Old Saybrook Ordered to Release Exit Interview Critical of Police Chief Spera

Old Saybrook Department of Police Services (CT Examiner/McDermott)


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OLD SAYBROOK — A New Britain Superior Court judge ruled Wednesday that the Town of Old Saybrook must release an exit interview with former Officer Justin Hanna, that the Town and Police Chief Michael Spera unsuccessfully argued would constitute an “invasion of personal privacy” for Spera if released.

In March 2021, Hanna left the Old Saybrook Police Department after three years as an officer, sitting for an exit interview with Captain Jeffrey DePerry and completing an 11-page written interview before he left the department. According to the court’s memorandum of decision, the interview “contains highly critical comments and opinions regarding Chief Spera which are directly related to Chief Spera’s operation and supervision of the OSPD.” 

The memorandum said that in the interview, Hanna discussed “several negative experiences” he allegedly had with Spera while working at the department. 

That July, Hanna requested a copy of the interview from the Old Saybrook Police Department, which the Old Saybrook Board of Selectmen refused to release. A year later, the Freedom of Information Commission ordered the town to release the interview, ruling that the interview contained Hanna’s “personal impressions of Chief Spera, related to the chief’s official duties and responsibilities as Chief of the Old Saybrook Police Department,” and, therefore, “a matter of public concern.

According to the commission’s decision, town attorney Patrick McHale argued during a hearing that the exit interview should not be released because the interview contained “negative opinions” and “defamatory statements” that were designed to “discredit” Spera. 

“We believe that the exit interview attacks the police chief’s reputation and that of the Old Saybrook Police Department, and therefore the police chief has a legitimate expectation of privacy and properly believes that the disclosure would be highly offensive to him,” McHale told the commission in a meeting on July 13, 2021.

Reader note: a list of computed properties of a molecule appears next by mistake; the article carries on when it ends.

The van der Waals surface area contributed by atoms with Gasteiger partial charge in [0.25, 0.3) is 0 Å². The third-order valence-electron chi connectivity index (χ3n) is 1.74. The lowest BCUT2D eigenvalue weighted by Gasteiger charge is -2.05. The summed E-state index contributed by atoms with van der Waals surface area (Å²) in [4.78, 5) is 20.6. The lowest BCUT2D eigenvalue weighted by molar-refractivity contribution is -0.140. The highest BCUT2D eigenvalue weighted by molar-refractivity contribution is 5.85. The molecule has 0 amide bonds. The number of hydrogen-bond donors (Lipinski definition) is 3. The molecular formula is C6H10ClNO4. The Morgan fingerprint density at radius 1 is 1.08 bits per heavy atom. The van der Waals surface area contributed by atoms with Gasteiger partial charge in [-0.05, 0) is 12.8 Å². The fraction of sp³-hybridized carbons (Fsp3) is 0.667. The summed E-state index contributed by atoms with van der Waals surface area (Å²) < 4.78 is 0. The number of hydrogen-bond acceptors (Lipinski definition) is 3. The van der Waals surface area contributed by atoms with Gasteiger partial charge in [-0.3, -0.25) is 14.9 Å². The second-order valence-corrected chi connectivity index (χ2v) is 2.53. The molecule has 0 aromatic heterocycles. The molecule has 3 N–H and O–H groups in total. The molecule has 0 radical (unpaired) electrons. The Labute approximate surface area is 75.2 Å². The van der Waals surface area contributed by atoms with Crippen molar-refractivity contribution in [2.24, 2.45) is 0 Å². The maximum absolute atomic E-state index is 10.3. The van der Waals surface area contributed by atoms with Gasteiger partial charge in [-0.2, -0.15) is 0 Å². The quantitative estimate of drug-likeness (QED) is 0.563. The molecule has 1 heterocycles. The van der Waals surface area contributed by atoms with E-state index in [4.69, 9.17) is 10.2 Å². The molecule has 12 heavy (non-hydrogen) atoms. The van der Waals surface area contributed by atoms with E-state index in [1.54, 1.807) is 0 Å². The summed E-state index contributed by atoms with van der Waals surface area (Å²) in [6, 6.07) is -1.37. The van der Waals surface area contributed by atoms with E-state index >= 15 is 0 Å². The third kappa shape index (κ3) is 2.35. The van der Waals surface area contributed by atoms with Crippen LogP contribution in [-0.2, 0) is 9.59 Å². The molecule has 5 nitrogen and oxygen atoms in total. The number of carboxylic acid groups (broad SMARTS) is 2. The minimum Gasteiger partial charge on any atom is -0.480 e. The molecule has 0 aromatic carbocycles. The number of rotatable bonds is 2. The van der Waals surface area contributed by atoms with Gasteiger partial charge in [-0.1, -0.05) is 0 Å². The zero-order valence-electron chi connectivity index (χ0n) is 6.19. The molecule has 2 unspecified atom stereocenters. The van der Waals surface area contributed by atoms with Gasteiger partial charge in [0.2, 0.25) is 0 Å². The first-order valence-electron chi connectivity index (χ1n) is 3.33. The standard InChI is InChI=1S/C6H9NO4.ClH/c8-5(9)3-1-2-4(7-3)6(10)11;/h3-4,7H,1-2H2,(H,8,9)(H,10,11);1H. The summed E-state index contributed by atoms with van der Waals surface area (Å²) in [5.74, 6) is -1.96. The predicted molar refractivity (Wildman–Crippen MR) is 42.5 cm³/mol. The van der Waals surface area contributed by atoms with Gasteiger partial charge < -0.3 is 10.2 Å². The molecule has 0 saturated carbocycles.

In August 2022, the town appealed the decision, again arguing that the release of the exit interview would amount to an invasion into Spera’s privacy. They objected to a request by the Freedom of Information Commission’s decision to delete a clause from their formal decision in which the Commission said that “some of the information contained in the in camera records may be harmful to the chief’s reputation and that of the respondent police department itself.”

In a February 28, 2023 brief, the town notes that Spera had told the Commission that releasing the exit interview would have “a negative impact on his current or future professional endeavors and create a lack of trust in his leadership position as well as undermine the Old Saybrook Police Department.” 

But the judge presiding over the appeal agreed with the commission’s original order to release the exit interview.  

The judge noted that there was an “overarching policy underlying the [Freedom of Information Act] … favoring the disclosure of public records.” He also pointed to other cases in which documents were released because of the public interest in the “integrity” of police departments. He agreed with the Freedom of Information Commission’s finding that having access to Hanna’s interview was “necessary” for the public to understand the department’s “investigative process, decision making and overall handling of an important matter involving a fellow police officer.” 

He also disagreed with the idea that the interview would damage Spera’s personal reputation. 

“Here, Officer Hanna’s comments in his exit interview relate exclusively to how Chief Spera performed his official duties as chief of police in Old Saybrook and other matters directly affecting the operation and personnel of the OSPD. None of Officer Hanna’s comments in his exit interview relate to any personal or private matters related to Chief Spera, or any matters that are unrelated to the operation of the OSPD,” the judge concluded. 

He also noted that, at the time that Hanna was leaving, the Board of Selectman had expressed concern about the turnover in the Old Saybrook Police Department, and that Hanna’s responses “directly relate to that issue.” 

Hanna, who CT Examiner reached by phone Thursday, did not offer comment, but he said that he had just emailed First Selectman Carl Fortuna to request a copy of his exit interview. 

Chairman of the Police Commission Alfred Wilcox declined to comment. Spera did not respond to requests for comment before this article was published. 

Fortuna told CT Examiner in an email that the town had appealed the FOI Commission’s decision at Spera’s request. 

“I was clear to the chief that, should we lose at the Superior Court level, the town had no intention of taking a further appeal,” he said. 

Fortuna said the town planned to release the exit interview early next week. 

This story has been updated to include comments by Fortuna

Emilia Otte

Emilia Otte covers health and education for the Connecticut Examiner. In 2022 Otte was awarded "Rookie of the Year," by the New England Newspaper & Press Association.